The first drawing is a section cutting through the nave of the church looking toward the east and the apse. The second image is a in process section of the train station. Which is taken through the rear train shed.
I apologize for the amount of time that it has been since my post following the midterm critique two weeks ago. Since then, one week of spring break and one week of classes have passed. Spring break I spent working on a redesign of the church which is the primary purpose of this post.
At the post critique review I sighted several challenges with the past design of my church which included: dealing with the programmatic challenges, and considering the opportunity to fill up the entire depth of the site with my building. Through these changes it was important to constantly keep a view of the building and the siting of the building as it related to the community.
Through these changes you can see that I redesigned the way that the church interacts with the streetscape by pulling a portico forward with ionic columns supporting it. That columnar grid then expresses the opportunity to relate through the entire length of the church in the column center lines which run along the edge of the nave. I took the opportunity to place side aisles along the church, which as you can see through the section enable the opportunity to light the nave through clerestory windows.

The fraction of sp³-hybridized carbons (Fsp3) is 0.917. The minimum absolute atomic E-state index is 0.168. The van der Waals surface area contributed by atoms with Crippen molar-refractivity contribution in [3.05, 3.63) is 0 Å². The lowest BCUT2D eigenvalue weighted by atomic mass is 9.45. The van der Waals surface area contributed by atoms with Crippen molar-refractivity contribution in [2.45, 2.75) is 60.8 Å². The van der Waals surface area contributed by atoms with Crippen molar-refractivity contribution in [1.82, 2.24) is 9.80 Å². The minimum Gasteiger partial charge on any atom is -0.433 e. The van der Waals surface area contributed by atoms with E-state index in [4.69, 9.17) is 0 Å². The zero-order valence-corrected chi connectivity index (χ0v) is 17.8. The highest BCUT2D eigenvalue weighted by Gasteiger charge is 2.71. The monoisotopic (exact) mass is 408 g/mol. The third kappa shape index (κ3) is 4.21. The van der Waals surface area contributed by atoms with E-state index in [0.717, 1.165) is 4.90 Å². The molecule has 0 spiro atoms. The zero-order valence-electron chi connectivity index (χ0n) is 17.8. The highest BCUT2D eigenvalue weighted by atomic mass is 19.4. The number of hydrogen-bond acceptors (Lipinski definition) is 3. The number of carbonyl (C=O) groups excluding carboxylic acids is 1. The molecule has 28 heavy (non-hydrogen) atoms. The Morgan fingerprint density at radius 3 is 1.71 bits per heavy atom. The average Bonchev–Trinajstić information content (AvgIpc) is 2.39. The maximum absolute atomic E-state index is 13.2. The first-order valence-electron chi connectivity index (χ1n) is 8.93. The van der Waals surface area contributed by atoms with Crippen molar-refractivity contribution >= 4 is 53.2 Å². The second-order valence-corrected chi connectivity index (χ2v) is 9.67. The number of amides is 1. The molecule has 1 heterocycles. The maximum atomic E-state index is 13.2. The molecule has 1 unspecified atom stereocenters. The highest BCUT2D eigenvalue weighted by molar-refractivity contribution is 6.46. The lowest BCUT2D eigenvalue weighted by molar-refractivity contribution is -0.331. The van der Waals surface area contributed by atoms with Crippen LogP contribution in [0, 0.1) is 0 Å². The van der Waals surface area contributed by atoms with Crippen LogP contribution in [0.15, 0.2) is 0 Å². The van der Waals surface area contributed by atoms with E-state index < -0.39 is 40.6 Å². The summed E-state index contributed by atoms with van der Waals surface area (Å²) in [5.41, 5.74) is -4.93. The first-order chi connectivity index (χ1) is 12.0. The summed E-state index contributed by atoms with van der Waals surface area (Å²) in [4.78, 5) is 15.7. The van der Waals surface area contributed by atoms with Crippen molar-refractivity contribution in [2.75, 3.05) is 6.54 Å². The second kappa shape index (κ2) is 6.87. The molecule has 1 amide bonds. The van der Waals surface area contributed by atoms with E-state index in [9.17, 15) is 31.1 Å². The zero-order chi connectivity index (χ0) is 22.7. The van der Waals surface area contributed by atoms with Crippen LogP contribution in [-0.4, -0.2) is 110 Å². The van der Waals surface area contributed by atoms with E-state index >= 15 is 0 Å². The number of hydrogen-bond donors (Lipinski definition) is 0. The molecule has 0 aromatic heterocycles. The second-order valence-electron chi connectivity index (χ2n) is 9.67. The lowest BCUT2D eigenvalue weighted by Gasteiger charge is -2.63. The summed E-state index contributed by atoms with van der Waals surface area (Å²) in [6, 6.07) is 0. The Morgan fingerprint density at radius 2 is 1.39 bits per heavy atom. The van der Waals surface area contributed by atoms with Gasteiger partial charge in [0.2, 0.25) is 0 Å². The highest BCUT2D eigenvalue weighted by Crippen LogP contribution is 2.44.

This last Friday we spent in critique at the Graham foundation in the northern historic residential district of Chicago. Through the help of Thomas Norman Rajkovich and Allyson Vincent we had constructive critiques of our projects. Even though we spent a long day presenting and exploring options within the eight different projects within our studio, it is always challenging to come out with an entirely positive outlook pertaining to the in-depth look at your project by professionals.
T’s F’s and P’s of the Church:
Triumphs: Overall great urban plan and the relationship between the train station and church. And that the building work well to create a sense of community.
Failures: Through the critique one element about my project that was made clear was the need for a concise and adequate program. This has been something I have been struggling to gain a cohesive understanding of my project as a whole with it due to the fact that I was not able to work for a specific client. Through this understanding there were things that were lacking in the project pertaining to egress and facilities. Another thing that was talked about was the siting of the building. The casting a professional eye on the project thought that it would be more ideal to push the building back on the site and elongate the nave, this elongation creates a better entry sequence into the church as well as provides for the specific programmatic needs of the project.